Truck traffic builds in Bulls

Last updated 09:00 08/03/2014

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Rangitikei Mayor Andy Watson fears increasing numbers of logging trucks in the Santoft area are likely to worsen the traffic bottleneck in Bulls.

At a Horizons Regional Council meeting this week, he raised concerns about the effect the forestry operations could have on the roading network, especially at the intersection of State Highway 1 and SH3.

"There's about 100,000 tonnes of timber to come out in the next year - or about 14 or 15 logging units every day."

Mr Watson said the activity would add to difficulties at what was already a "very cluttered" intersection. "I would love to see funding for improvements."

The only current harvesting operations the Manawatu Standard has been able to confirm in the area this year are at the Ngati Apa-owned Brandon Hall Rd block, where the timber has been sold to Fortuna Forest Products.

The Bulls intersection is not on the New Zealand Transport Agency's priority list.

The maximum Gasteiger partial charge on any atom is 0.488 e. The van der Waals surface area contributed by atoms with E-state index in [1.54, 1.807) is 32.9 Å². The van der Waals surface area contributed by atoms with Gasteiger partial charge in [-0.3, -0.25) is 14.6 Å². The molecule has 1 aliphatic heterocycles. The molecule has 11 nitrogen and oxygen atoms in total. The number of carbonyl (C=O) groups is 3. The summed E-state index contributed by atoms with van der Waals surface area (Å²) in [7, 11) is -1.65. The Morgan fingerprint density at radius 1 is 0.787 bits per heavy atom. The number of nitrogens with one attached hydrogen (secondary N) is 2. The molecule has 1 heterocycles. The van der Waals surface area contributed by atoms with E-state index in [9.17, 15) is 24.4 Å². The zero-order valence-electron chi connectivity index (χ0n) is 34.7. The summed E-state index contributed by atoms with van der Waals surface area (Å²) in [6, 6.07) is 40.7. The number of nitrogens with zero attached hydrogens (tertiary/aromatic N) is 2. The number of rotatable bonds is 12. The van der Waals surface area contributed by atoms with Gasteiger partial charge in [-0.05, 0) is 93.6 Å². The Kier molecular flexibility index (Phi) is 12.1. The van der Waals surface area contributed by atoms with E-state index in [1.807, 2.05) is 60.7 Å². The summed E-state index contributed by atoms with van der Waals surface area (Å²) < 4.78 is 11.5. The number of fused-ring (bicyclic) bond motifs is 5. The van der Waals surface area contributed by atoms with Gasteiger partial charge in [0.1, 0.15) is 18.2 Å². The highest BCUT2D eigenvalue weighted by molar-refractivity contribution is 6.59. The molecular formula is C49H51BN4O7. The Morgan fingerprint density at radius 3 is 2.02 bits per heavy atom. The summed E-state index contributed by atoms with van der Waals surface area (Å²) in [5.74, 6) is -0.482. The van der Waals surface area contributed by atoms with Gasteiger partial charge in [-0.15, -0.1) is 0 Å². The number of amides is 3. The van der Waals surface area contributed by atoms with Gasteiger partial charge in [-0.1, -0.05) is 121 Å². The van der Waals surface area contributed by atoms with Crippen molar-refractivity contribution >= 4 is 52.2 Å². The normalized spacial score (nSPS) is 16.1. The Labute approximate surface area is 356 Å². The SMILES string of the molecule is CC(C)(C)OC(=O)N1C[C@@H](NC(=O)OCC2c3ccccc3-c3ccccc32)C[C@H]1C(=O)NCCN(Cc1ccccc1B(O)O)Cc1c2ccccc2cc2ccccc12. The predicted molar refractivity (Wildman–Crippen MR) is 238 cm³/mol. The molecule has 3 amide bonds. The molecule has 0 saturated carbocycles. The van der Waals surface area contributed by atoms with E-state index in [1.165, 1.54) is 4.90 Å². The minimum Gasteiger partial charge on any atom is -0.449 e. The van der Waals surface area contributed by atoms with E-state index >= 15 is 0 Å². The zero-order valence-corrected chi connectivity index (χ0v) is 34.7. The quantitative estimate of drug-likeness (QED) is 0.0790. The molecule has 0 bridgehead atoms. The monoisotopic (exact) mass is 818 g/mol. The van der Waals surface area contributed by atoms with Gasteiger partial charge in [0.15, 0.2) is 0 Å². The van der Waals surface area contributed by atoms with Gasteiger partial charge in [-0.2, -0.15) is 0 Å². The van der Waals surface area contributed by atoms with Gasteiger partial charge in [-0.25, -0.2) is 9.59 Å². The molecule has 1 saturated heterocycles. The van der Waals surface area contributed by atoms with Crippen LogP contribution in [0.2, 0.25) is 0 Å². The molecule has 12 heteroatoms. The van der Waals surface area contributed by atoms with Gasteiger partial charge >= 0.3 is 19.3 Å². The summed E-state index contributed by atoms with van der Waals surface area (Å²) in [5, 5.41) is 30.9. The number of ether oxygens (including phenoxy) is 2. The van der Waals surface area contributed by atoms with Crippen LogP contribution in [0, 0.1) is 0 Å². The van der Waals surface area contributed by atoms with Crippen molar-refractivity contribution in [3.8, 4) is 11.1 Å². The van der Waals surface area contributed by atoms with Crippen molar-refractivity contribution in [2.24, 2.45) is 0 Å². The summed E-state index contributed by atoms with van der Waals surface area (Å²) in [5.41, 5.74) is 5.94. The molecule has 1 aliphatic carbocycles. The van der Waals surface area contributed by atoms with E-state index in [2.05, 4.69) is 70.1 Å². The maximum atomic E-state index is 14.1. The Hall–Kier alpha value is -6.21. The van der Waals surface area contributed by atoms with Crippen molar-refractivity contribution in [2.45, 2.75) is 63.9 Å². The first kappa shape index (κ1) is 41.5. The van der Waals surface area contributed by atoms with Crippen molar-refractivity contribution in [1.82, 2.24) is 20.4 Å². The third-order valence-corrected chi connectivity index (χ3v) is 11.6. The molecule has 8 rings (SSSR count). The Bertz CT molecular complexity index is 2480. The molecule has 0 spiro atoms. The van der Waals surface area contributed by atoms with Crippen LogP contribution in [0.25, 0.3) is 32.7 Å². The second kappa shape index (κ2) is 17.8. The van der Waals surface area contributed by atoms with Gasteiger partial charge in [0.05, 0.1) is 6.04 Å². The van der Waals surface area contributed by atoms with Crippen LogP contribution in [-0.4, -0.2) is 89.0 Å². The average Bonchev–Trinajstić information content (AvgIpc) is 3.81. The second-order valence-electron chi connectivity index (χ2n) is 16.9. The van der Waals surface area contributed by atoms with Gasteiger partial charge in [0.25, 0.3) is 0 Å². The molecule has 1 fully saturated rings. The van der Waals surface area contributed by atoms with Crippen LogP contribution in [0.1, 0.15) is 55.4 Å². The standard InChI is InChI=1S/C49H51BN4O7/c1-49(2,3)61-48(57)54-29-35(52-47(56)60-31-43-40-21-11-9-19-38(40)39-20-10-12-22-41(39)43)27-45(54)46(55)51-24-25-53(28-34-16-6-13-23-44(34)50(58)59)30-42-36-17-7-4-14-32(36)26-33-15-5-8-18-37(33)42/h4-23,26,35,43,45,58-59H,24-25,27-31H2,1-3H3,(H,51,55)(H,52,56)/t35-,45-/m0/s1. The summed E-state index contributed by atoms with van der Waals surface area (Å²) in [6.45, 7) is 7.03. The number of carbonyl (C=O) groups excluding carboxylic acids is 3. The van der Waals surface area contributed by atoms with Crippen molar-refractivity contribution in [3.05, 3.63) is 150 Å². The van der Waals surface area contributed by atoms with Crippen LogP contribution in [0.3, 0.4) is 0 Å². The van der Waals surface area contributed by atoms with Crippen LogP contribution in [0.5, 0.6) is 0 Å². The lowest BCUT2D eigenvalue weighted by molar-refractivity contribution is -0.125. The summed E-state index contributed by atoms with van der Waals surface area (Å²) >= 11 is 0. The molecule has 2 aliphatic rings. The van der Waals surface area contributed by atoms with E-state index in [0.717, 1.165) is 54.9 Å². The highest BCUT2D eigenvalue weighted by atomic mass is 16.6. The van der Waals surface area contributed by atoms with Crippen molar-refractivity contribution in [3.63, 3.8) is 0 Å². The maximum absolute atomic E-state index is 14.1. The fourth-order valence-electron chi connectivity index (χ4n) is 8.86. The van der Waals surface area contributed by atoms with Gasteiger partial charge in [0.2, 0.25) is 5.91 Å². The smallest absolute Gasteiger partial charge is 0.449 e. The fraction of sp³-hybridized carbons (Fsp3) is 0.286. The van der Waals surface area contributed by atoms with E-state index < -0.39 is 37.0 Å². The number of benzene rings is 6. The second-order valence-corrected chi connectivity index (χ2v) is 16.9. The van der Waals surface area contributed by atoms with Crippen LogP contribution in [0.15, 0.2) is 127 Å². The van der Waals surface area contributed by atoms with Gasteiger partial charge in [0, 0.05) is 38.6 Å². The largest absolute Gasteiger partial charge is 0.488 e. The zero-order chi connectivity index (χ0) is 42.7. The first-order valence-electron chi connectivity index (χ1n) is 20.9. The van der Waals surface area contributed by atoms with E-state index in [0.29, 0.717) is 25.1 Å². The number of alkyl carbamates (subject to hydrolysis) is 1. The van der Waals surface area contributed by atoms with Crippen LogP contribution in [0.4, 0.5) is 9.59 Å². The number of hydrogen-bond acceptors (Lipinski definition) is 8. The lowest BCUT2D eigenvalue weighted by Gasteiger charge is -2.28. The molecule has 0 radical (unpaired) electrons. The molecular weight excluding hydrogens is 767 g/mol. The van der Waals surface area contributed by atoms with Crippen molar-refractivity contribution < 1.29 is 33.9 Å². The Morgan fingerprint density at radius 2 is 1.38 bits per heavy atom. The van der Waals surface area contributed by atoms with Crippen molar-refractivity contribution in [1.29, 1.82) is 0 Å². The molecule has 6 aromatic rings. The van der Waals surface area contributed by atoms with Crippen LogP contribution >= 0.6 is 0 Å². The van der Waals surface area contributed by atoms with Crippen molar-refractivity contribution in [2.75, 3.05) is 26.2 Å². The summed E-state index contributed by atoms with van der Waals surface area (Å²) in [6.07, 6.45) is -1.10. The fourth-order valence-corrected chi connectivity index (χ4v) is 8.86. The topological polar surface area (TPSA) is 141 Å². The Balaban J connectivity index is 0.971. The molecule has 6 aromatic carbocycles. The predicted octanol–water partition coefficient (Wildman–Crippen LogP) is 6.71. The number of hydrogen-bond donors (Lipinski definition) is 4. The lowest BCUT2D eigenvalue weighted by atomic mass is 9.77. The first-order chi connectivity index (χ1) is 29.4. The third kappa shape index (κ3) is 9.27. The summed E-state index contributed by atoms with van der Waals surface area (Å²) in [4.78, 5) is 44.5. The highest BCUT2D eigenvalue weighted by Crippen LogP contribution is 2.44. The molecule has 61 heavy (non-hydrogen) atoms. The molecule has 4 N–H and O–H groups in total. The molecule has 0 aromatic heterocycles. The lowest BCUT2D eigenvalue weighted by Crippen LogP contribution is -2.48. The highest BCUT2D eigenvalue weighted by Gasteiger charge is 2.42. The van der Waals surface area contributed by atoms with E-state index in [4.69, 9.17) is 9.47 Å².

Regional highways manager David McGonigal said the agency's monitoring showed that it worked well.

"It does not experience significant or capacity problems, and in recent years it has experienced fairly static traffic numbers."

Mr McGonigal said the road layout provided enough turning space for all heavy vehicles of legal dimensions.

"The intersection sees around 12,000 vehicles pass through it every day, and we're confident that another 15 vehicle movements can be comfortably accommodated.

"We appreciate that heavy vehicles can seem disruptive in communities, and it's not always easy to strike an ideal balance for everyone.

"It's important to recognise that freight is a crucial part of a well-functioning economy and we have a responsibility to provide a state highway network that safely and efficiently fosters economic activity while also supporting communities."

Mr McGonigal said the agency appreciated the importance of the intersection, and would keep a watching brief on it.

There had been no reported serious or fatal crashes at the intersection in the past five years. That showed improvements were not warranted on safety grounds.

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- Manawatu Standard

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